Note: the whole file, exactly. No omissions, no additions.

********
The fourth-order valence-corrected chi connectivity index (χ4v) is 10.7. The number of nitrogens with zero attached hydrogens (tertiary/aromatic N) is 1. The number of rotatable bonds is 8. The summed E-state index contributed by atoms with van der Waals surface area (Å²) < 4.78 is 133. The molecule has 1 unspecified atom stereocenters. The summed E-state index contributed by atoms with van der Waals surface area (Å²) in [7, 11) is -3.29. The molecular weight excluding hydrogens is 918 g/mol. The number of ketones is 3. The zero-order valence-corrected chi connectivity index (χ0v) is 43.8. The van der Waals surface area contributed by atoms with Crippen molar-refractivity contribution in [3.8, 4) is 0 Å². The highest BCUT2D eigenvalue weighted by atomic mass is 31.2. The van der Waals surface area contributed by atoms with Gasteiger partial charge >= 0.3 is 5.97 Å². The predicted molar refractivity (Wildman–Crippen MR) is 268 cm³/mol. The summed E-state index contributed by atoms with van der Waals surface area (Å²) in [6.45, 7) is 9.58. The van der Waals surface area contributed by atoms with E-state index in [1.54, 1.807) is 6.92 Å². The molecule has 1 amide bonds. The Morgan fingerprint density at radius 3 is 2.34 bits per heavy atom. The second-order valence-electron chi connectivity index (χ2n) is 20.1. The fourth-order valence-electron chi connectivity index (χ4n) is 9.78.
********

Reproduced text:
The fourth-order valence-corrected chi connectivity index (χ4v) is 10.7. The number of nitrogens with zero attached hydrogens (tertiary/aromatic N) is 1. The number of rotatable bonds is 8. The summed E-state index contributed by atoms with van der Waals surface area (Å²) < 4.78 is 133. The molecule has 1 unspecified atom stereocenters. The summed E-state index contributed by atoms with van der Waals surface area (Å²) in [7, 11) is -3.29. The molecular weight excluding hydrogens is 918 g/mol. The number of ketones is 3. The zero-order valence-corrected chi connectivity index (χ0v) is 43.8. The van der Waals surface area contributed by atoms with Crippen molar-refractivity contribution in [3.8, 4) is 0 Å². The highest BCUT2D eigenvalue weighted by atomic mass is 31.2. The van der Waals surface area contributed by atoms with Gasteiger partial charge >= 0.3 is 5.97 Å². The predicted molar refractivity (Wildman–Crippen MR) is 268 cm³/mol. The summed E-state index contributed by atoms with van der Waals surface area (Å²) in [6.45, 7) is 9.58. The van der Waals surface area contributed by atoms with E-state index in [1.54, 1.807) is 6.92 Å². The molecule has 1 amide bonds. The Morgan fingerprint density at radius 3 is 2.34 bits per heavy atom. The second-order valence-electron chi connectivity index (χ2n) is 20.1. The fourth-order valence-electron chi connectivity index (χ4n) is 9.78.